The Erosion of America's Middle Class

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While America’s
super-rich congratulate themselves on donating billions to charity,
the rest of the country is worse off than ever. Long-term unemployment
is rising and millions of Americans are struggling to survive. The
gap between rich and poor is wider than ever and the middle class
is disappearing.

Ventura is
a small city on the Pacific coast, about an hour’s drive north of
Los Angeles. Luxury homes with a view of the ocean dot the hillsides,
and the beaches are popular with surfers. Ventura is storybook California.
"It’s a well-off place," says Captain William Finley.
"But about 20 percent of the city is what we call at risk of
homelessness." Finley heads the local branch of the Salvation
Army.

Last summer
Ventura launched a pilot program, managed by Finley, that allows
people to sleep in their cars within city limits. This is normally
illegal, both in Ventura and in the rest of the country, where local
officials and residents are worried about seeing run-down vans full
of Mexican migrant workers parked on residential streets.

But sometime
at the beginning of last year, people in Ventura realized that the
cars parked in front of their driveways at night weren’t old wrecks,
but well-tended station wagons and hatchbacks. And the people sleeping
in them weren’t fruit pickers or the homeless, but their former
neighbors.

Finley also
noticed a change. Suddenly twice as many people were taking advantage
of his social service organization’s free meals program, and some
were even driving up in BMWs – apparently reluctant to give up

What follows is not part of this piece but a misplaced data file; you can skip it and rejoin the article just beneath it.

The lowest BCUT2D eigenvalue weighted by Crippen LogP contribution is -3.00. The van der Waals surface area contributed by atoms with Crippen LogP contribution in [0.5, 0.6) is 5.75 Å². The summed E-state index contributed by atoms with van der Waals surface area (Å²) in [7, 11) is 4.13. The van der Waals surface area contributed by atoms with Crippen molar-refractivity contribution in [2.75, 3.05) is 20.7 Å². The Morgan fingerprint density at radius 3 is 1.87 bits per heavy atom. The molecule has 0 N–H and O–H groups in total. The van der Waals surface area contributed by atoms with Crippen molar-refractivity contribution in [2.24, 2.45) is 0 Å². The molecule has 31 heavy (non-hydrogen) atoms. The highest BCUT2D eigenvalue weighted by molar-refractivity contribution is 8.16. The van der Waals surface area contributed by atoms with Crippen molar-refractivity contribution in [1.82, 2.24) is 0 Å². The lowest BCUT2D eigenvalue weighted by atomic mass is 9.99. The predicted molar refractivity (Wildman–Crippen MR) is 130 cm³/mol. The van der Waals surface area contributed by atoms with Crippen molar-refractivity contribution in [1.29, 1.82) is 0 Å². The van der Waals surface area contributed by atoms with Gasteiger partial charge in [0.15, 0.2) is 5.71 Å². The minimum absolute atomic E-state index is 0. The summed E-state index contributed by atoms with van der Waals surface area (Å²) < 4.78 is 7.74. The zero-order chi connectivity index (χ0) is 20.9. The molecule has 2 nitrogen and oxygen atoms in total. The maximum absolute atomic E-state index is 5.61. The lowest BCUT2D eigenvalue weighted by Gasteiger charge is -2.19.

the expensive cars that reminded them of better times.

Finley calls
them "the new poor." "That is a different category
of people that I think we’re seeing," he says. "They are
people who never in their wildest imaginations thought they would
be homeless." They’re people who had enough money – a lot
of money, in some cases – until recently.

"The image
of what is a poor person in today’s day and age doesn’t fly. When
I was growing up a poor person, and we grew up fairly poor, you
drove a 10-year-old car that probably had some dents in it. You
know, there was one car for the family and you lived out of the
food bank," says Finley. "In the past, you got yourself
out of poverty and were on your way up."

American
Way Heads in Opposite Direction

It was the
American way, a path taken by millions. "Today the image is
you’re getting newer late model cars that at one point cost somebody
40, 50 grand, and they’re at wits end, now they’re living out of
the food banks. And for many of them it takes a lot to swallow their
pride," says Finley.

Today the American
way is often headed in the opposite direction: downward.

For a while,
America seemed to have emerged relatively unscathed from the worst
economic crisis in decades – with renewed vigor and energy – just
as it had done in the wake of past crises.

The government
was announcing new economic growth figures by as early as last fall,
much earlier than expected. The banks, moribund until recently,
were back to earning billions. Companies nationwide are reporting
strong growth, and the stock market has almost returned to it pre-crisis
levels. Even the number of billionaires grew by a healthy 17 percent
in 2009.

Two weeks ago,
Microsoft founder Bill Gates and 40 other billionaires pledged to
donate at least half of their fortunes to philanthropy, either while
still alive or after death. Is America a country so blessed with
affluence that it can afford to give away billions, just like that?

Read
the rest of the article

August
23, 2010

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